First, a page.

Top 10 Grossest Foods in the World

By Katie Arango
07 February 2011

The one single best piece of travel wisdom out there is probably “When in Rome, do as the Romans do.“  But what if these particular Romans are dining on foods made of bugs, blood or questionable animal parts? Note: If you are especially squeamish, you might not want to read on.  Here’s a countdown of the most disgusting food from all over the world:

10.  Criadilla – Bull Testicles from Argentina, Spain, elsewhere

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Fried, roasted with veggies or just thrown on the grill, Criadilla or bull’s testicles, are widely regarded as a tasty treat in several parts of the world, including Argentina.  It shouldn’t come as such as surprise, though, as a typical Argentine barbecue consists of many seemingly inedible parts of the cow, including: chitterling, large intestine, glands, kidney, liver, brains, udders, and that mouthwatering list goes on and on…

9.  Mopani Worms from South Africa

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These South African edible faves are basically sun-dried blue and green spiky caterpillars.  Of course, the practice of eating creepy critters is not at all unique to South Africa.  In many parts of the world beetles, ants, crickets, moths, termites, silk worms, spiders, larvae, scorpions, and grasshoppers are typical fare.  These Mopani worms are picked, pinched at the tail, and then squeezed like a tube of toothpaste until the green, slimy guts come out the front.  They are then dried or smoked, and ready for consumption.  Did we mention they are a great source of protein?

8. Turducken from the United States

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While there is nothing inherently nauseating about eating chicken, turkey or even duck, we’re not sure why it’s necessary to eat all of them together, in the same bite.  This relatively new Thanksgiving tradition features a de-boned chicken stuffed into a de-boned duck, which itself is stuffed into a de-boned turkey (and don’t forget the layers of stuffing, of course!)  This meal within a meal (within a meal) can be braised, roasted, grilled or even barbecued.  And just in case this dish strikes you appetizing and not total poultry overload, there are plenty of recipes, how-to videos and even companies that will ship a raw Turducken to your house, just in time for the holidays.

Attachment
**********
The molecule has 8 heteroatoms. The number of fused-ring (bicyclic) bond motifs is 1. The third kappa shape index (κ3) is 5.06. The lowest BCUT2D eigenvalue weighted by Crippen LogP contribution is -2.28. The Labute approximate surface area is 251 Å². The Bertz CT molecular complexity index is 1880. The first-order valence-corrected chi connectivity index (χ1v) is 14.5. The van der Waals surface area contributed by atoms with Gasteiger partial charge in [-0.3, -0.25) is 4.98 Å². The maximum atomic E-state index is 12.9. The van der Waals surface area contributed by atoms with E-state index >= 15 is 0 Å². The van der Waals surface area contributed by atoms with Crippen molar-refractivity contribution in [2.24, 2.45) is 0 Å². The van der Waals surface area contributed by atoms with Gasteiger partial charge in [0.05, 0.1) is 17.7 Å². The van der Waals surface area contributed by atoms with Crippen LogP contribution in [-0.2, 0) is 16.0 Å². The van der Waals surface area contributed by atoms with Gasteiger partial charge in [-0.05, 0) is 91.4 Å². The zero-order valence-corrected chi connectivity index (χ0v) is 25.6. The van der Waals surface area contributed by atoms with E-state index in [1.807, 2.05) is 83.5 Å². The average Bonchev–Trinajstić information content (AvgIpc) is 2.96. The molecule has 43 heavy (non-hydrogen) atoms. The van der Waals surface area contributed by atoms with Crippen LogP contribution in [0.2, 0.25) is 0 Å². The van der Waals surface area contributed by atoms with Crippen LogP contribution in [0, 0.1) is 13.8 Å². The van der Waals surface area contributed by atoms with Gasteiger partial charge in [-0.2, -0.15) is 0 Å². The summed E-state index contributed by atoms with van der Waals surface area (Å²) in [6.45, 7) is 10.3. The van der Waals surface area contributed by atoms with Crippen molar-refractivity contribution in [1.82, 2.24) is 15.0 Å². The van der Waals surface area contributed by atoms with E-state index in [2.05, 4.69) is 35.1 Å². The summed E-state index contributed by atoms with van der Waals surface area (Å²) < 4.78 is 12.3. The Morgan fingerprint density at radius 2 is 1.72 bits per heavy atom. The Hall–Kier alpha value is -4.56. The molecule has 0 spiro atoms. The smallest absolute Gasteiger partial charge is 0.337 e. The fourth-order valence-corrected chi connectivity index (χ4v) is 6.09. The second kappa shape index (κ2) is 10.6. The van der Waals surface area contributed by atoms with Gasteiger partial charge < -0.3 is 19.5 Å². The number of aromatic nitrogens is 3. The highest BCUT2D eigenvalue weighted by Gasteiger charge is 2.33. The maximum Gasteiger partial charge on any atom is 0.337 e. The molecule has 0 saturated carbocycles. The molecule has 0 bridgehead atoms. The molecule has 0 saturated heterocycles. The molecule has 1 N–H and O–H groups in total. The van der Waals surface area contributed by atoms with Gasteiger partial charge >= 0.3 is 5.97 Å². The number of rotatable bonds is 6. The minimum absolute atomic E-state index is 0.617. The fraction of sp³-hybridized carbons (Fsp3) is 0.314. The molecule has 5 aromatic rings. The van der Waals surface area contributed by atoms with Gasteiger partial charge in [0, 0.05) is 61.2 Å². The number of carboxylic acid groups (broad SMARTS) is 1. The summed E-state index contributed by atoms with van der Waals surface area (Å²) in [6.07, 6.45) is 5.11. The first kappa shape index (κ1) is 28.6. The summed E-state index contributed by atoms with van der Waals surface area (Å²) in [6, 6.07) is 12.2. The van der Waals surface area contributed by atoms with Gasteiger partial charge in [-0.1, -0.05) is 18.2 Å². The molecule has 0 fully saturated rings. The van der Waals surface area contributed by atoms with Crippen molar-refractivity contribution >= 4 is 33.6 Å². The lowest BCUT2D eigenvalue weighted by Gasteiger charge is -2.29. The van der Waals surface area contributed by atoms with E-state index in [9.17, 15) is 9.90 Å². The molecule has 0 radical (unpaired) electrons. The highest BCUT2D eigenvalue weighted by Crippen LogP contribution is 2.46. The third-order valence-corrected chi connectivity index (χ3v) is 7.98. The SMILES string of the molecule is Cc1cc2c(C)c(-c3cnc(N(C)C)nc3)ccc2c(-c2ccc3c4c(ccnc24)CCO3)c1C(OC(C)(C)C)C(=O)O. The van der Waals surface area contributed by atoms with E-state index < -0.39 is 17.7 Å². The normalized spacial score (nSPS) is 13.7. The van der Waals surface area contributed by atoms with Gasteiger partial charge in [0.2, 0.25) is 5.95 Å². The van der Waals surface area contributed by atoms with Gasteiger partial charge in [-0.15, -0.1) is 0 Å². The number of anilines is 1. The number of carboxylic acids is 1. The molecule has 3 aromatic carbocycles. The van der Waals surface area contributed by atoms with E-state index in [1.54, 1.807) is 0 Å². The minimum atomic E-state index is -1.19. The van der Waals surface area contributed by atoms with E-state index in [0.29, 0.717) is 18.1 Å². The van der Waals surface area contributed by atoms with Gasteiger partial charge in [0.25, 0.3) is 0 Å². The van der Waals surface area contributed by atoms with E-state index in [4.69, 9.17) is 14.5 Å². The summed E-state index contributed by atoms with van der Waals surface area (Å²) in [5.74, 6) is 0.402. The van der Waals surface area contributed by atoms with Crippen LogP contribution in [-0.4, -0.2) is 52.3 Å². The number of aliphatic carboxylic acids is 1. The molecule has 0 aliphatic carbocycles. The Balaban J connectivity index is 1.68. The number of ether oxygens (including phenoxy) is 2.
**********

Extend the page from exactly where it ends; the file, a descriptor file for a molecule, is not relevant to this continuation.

7. Wasp Crackers from Japan

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You’ve probably had crackers with sesame seeds, sunflower seeds, or even flaxseeds baked right in.  But this Japanese snack takes it a step further – they’ve got whole wasps baked right into them.  Not sure if the appeal is the shock value, or the oily taste it is said to add to the cracker. We’re just wondering if their stingers are removed at any point...

6. Rats on a stick from China, S. Korea, elsewhere

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If we tell you these are typically field rats rather than the city rats you might be familiar with, would that make this dish any more palatable?  How about if we mention that they taste like chicken…does that make it any more enticing?  In China, rats-on-a-stick is only one of the various ways rats are consumed.  There’s also: rat soup, steamed rat, rat with black beans, baby rats dipped in soy sauce, and fermented rat fetus wine.  Maybe rat is the real other white meat.

5. Placenta Jelly Drink from Japan

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Yes, you read that right.  Lauded in Japan for its beauty and rejuvenation properties, placenta can be found in many forms: juice drink, concentrated juice, pills, capsules, creams, etc.  Placenta 10000 Jelly Drink is made from actual pig placenta, but don’t worry, the website assures us that the drink smells and tastes like peaches, rather than, say, actual placenta.  And, as if that wasn’t enough to convince you, here’s the best part: it’s got zero calories, so you can enjoy your placenta guilt free!

4. Pidan - Century Eggs from China